Starting in November 2013 in a forest in Rwanda, where a modest spring spouts a trickle of clear, cold water, Levison Wood set forth on foot, aiming to become the first person to walk the entire length of the Nile. He followed the river for nine months, over 4,000 miles, through six nations - Rwanda, Tanzania, Uganda, South Sudan, the Republic of Sudan, and Egypt - to the Mediterranean coast. Like his predecessors, Wood camped in the wild, foraged for food, and trudged through rainforest, swamp, savannah, and desert, enduring life-threatening conditions at every turn. He traversed sandstorms, flash floods, minefields, and more, becoming a local celebrity in Uganda, where a popular rap song was written about him, and a potential enemy of the state in South Sudan, where he found himself caught in a civil war and detained by the secret police.
An inimitable tale of survival, resilience, and sheer willpower, Walking the Nile is an inspiring chronicle of an epic journey down the lifeline of civilization in northern Africa.
©2015 Levison Wood (P)2016 Tantor
Subject reminded me of the nineteenth century stories of entering darkest Africa. Am amazed that Mr Wood was not robbed nor hurt by the climate and terrain. I was expecting more confrontations with wild animals (is Africa snake free now?) His fortitude and bravery are to be admired.
Reading allows me to travel through time; to visit the world's unique and stunning places. To become somebody I am not... It is glorious.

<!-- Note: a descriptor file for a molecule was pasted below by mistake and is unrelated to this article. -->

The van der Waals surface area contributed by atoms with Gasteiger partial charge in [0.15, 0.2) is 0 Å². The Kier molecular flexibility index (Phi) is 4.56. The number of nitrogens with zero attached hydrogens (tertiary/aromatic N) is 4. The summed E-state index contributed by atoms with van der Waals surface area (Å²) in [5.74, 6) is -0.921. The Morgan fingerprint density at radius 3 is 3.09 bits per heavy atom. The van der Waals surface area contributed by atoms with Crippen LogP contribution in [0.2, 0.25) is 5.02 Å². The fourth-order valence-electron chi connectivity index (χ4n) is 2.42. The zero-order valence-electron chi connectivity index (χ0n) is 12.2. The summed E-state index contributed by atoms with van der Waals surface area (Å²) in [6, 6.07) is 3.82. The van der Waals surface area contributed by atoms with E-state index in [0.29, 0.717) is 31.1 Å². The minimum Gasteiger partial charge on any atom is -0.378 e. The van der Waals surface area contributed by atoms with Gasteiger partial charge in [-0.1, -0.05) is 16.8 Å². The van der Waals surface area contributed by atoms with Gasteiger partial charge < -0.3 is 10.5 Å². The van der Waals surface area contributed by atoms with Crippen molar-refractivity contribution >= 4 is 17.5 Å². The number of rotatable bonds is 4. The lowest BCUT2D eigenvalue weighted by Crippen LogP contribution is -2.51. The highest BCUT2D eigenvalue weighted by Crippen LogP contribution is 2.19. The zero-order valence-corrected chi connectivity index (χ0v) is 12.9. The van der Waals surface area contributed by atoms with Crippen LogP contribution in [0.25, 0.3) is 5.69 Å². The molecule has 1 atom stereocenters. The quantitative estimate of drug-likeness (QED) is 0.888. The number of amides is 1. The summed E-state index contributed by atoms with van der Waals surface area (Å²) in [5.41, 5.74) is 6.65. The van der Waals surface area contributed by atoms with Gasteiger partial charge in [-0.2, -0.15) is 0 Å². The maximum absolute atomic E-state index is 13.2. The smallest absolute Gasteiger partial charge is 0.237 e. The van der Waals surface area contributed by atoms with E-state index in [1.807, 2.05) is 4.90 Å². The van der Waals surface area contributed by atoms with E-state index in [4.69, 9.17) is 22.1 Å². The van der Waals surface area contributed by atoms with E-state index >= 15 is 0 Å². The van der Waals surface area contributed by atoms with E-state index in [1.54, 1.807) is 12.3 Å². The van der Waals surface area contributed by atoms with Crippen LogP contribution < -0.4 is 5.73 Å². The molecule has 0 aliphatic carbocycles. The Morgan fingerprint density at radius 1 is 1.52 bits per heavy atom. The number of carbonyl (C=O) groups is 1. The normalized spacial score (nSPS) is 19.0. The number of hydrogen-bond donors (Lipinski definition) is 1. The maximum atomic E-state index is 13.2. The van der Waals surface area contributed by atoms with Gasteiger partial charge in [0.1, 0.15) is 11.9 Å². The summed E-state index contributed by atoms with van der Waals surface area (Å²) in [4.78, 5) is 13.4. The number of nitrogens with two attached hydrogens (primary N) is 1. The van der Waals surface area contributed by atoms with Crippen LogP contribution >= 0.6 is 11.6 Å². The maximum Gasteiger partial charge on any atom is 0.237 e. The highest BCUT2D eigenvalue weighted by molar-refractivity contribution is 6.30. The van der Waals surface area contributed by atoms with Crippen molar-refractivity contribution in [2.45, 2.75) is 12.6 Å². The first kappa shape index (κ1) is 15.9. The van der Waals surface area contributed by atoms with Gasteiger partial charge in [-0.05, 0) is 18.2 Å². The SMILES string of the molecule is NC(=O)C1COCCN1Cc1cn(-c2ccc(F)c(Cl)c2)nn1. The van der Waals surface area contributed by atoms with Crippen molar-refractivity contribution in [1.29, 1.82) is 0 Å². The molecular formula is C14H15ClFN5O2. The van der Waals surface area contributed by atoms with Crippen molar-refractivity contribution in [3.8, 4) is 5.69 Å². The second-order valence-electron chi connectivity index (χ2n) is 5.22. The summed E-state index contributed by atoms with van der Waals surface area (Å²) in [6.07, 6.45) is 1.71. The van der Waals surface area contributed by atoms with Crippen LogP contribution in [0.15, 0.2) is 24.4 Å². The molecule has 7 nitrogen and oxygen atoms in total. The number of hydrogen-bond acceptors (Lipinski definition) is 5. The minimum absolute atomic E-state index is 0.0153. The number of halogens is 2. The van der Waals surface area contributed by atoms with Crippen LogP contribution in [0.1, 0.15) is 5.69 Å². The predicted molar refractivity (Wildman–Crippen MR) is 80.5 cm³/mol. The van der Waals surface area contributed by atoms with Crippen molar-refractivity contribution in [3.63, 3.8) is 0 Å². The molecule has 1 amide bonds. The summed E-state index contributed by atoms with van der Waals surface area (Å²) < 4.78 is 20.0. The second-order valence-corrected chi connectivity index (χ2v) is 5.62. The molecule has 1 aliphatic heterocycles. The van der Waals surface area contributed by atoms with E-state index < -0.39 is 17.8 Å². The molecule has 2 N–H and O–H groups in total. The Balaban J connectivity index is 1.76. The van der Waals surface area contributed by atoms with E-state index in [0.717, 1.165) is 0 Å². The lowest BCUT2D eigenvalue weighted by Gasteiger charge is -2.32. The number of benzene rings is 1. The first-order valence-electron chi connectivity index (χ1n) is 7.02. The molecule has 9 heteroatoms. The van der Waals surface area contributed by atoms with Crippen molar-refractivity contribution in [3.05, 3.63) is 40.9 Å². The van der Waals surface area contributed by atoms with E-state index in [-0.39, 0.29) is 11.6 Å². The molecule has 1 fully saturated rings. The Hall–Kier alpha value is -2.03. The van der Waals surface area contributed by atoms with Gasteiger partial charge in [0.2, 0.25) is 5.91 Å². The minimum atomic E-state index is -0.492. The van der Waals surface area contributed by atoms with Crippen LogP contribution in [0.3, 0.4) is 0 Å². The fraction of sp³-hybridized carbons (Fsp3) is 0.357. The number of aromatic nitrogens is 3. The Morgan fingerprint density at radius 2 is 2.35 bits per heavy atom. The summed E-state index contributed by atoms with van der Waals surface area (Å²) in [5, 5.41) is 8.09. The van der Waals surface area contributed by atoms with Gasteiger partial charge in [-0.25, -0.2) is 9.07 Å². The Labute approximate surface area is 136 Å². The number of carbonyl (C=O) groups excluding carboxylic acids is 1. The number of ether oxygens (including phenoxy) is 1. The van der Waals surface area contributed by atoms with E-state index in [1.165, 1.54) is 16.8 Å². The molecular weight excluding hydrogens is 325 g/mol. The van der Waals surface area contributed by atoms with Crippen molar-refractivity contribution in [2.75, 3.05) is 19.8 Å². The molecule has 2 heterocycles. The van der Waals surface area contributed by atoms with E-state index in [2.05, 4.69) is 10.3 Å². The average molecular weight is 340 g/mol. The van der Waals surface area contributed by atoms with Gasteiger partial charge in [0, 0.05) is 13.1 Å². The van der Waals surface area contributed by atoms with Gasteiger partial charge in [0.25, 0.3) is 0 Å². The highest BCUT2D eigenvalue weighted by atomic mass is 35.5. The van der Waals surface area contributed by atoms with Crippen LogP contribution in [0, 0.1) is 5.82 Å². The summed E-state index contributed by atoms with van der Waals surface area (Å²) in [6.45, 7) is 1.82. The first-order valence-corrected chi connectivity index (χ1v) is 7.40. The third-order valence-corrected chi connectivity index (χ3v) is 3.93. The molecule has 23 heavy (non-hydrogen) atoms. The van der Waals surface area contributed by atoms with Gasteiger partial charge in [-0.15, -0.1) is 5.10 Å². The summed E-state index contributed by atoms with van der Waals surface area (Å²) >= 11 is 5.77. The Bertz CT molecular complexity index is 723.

I bought this book on a whim after reading The Emerald Mile by Kevin Fedarko. That book was full of intriguing bits of history and huge, impactful tales of adventure. I read the entire book over the course of two days and was sad to see it end. Throughout the reading I found myself imagining myself to be a great adventurer who could shoot the rapids right alongside the men in the book. So, I saw Mr Wood's book with its captivating cover and immediately bought it. I really wanted to love it the same way that I loved my adventure through the Grand Canyon. I wanted this book to inspire me to dream of walking the Nile. I wanted to feel the danger, learn the history and dream of the bold and thrilling walk taken by Mr Wood. Unfortunately this book did not stand up to the comparison. For me it felt more like a journal than a novel. I realize that it is nonfiction and is told chronologically, but it doesn't tempt me to walk the Nile. It doesn't prod me to buy more books on similar subjects. This book doesn't scream at me from its place in my library to be read again or to be shared with friends. It also doesn't make me angry that I wasted my precious reading hours... so I guess, in my opinion, it is a comfortably average book.
The book was interesting with regard to the geography the Author walked. Finding out what happened to the people who helped him would have been good.
An unveiled view of the peoples along the nile. Feels as if you're walking alongside Levinson Wood as he triumphs over his obstacles. recommended read!
Yes, absolutely. I loved the story, especially the historical and cultural details and already relistened to many passages, not to miss anything.
It felt very real, alive, I could imagine Africa in a way I could not before and it made me read more, search out more about the continent.
I enjoyed his lively presentation. It brought events closer than just reading the book, I think.
I would have liked to, but did not have the time in one sitting. Also, it would have been a pity do be done in only one sitting, I felt like extending the listening time, didn't want it to end.
I highly recommend the book.
Loved it! The awe and lament of this man's journey is perfectly depicted by perhaps the best narration of which I have ever had the pleasure of listening. From the start I felt as though I blazed the walking trail with Levison. The descriptions are so well articulated I have come away with a whole new perspective of life. Thank you, Levison Wood. Your journey has changed me.
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